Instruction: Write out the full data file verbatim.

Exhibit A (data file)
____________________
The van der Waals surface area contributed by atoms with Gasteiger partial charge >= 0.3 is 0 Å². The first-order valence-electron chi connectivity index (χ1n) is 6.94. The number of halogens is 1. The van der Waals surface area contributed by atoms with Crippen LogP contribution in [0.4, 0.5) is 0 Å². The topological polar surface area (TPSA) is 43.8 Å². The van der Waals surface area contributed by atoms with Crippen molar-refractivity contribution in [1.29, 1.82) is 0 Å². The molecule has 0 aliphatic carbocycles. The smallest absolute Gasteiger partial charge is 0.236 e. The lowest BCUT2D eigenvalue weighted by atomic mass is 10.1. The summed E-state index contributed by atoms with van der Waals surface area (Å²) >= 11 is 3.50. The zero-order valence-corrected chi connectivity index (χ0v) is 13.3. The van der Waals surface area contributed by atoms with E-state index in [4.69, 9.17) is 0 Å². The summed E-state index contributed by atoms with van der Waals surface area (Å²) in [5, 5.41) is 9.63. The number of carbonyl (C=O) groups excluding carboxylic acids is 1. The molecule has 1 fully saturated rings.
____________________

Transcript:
The van der Waals surface area contributed by atoms with Gasteiger partial charge >= 0.3 is 0 Å². The first-order valence-electron chi connectivity index (χ1n) is 6.94. The number of halogens is 1. The van der Waals surface area contributed by atoms with Crippen LogP contribution in [0.4, 0.5) is 0 Å². The topological polar surface area (TPSA) is 43.8 Å². The van der Waals surface area contributed by atoms with Crippen molar-refractivity contribution in [1.29, 1.82) is 0 Å². The molecule has 0 aliphatic carbocycles. The smallest absolute Gasteiger partial charge is 0.236 e. The lowest BCUT2D eigenvalue weighted by atomic mass is 10.1. The summed E-state index contributed by atoms with van der Waals surface area (Å²) >= 11 is 3.50. The zero-order valence-corrected chi connectivity index (χ0v) is 13.3. The van der Waals surface area contributed by atoms with E-state index in [4.69, 9.17) is 0 Å². The summed E-state index contributed by atoms with van der Waals surface area (Å²) in [5, 5.41) is 9.63. The number of carbonyl (C=O) groups excluding carboxylic acids is 1. The molecule has 1 fully saturated rings.